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Mentions: Figure 2a shows weekly average egg density in each of the eight sentinel areas, together with zero-egg frequency, that varied from 24 to 58 %. Ignoring zero-inflation leads to two possible consequences: 1) biased estimation of model parameters and standard errors, and 2) overdispersion. Due to the high frequency of zeros, a zero-inflated model was considered. The modeling approach was: first, use a Binomial (Bin) distribution to model the zero occurrence probability. Then, model the non- observations using a Zero-Altered Poisson (ZAP) distribution [10]. The underlying assumption is that two separate ecological processes are occurring: presence of eggs is driven by the mosquito choice of the ovitrap for ovipositing, and the abundance of eggs is driven by the number of females that chose the ovitrap. This can be formalized as following: \documentclass[12pt]{minimal} \usepackage{amsmath} \usepackage{wasysym} \usepackage{amsfonts} \usepackage{amssymb} \usepackage{amsbsy} \usepackage{mathrsfs} \usepackage{upgreek} \setlength{\oddsidemargin}{-69pt} \begin{document} $$\begin{array}{@{}rcl@{}} \begin{array}{c} f_{ZAP}(y;\zeta,\mu)=\left\{ \begin{array}{l} 1-\zeta \;\qquad\qquad\qquad\quad\quad\quad\quad\;\; y=0\\ \zeta \times f_{ZAP}\left(y;\mu\right)\;\quad\quad\quad\quad\quad\quad\;\; y>0, \end{array} \right. \end{array} \end{array} $$ \end{document}fZAP(y;ζ,μ)=1−ζy=0ζ×fZAPy;μy>0,Fig. 2 |
View Article: PubMed Central - PubMed
Affiliation: Sergio Arouca National School of Public Health, Oswaldo Cruz Foundation, Rua Leopoldo Bulhões 1.480, Rio de Janeiro, Brazil. ana.costa@iff.fiocruz.br.
Background: At present, dengue control focuses on reducing the density of the primary vector for the disease, Aedes aegypti, which is the only vulnerable link in the chain of transmission. The use of new approaches for dengue entomological surveillance is extremely important, since present methods are inefficient. With this in mind, the present study seeks to analyze the spatio-temporal dynamics of A. aegypti infestation with oviposition traps, using efficient computational methods. These methods will allow for the implementation of the proposed model and methodology into surveillance and monitoring systems.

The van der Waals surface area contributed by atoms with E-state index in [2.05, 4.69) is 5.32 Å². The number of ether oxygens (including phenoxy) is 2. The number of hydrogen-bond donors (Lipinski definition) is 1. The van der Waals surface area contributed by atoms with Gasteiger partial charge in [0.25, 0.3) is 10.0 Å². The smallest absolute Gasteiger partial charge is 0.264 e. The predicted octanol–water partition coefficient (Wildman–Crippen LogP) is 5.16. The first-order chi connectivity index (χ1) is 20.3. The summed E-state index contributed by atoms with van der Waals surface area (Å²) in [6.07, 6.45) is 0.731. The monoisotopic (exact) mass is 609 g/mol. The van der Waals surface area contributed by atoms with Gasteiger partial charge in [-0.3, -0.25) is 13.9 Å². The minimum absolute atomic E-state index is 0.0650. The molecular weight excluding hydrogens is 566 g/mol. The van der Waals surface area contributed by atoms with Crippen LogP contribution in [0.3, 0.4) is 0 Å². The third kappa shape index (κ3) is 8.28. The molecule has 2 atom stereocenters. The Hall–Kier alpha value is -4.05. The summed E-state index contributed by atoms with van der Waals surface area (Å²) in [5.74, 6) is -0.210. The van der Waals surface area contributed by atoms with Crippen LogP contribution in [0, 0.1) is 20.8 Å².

Methods: The study area includes a region in the municipality of Rio de Janeiro, characterized by high population density, precarious domicile construction, and a general lack of infrastructure around it. Two hundred and forty traps were distributed in eight different sentinel areas, in order to continually monitor immature Aedes aegypti and Aedes albopictus mosquitoes. Collections were done weekly between November 2010 and August 2012. The relationship between egg number and climate and environmental variables was considered and evaluated through Bayesian zero-inflated spatio-temporal models. Parametric inference was performed using the Integrated Nested Laplace Approximation (INLA) method.
Results: Infestation indexes indicated that ovipositing occurred during the entirety of the study period. The distance between each trap and the nearest boundary of the study area, minimum temperature and accumulated rainfall were all significantly related to the number of eggs present in the traps. Adjusting for the interaction between temperature and rainfall led to a more informative surveillance model, as such thresholds offer empirical information about the favorable climatic conditions for vector reproduction. Data were characterized by moderate time (0.29 - 0.43) and spatial (21.23 - 34.19 m) dependencies. The models also identified spatial patterns consistent with human population density in all sentinel areas. The results suggest the need for weekly surveillance in the study area, using traps allocated between 18 and 24 m, in order to understand the dengue vector dynamics.
Conclusions: Aedes aegypti, due to it short generation time and strong response to climate triggers, tend to show an eruptive dynamics that is difficult to predict and understand through just temporal or spatial models. The proposed methodology allowed for the rapid and efficient implementation of spatio-temporal models that considered zero-inflation and the interaction between climate variables and patterns in oviposition, in such a way that the final model parameters contribute to the identification of priority areas for entomological surveillance.
No MeSH data available.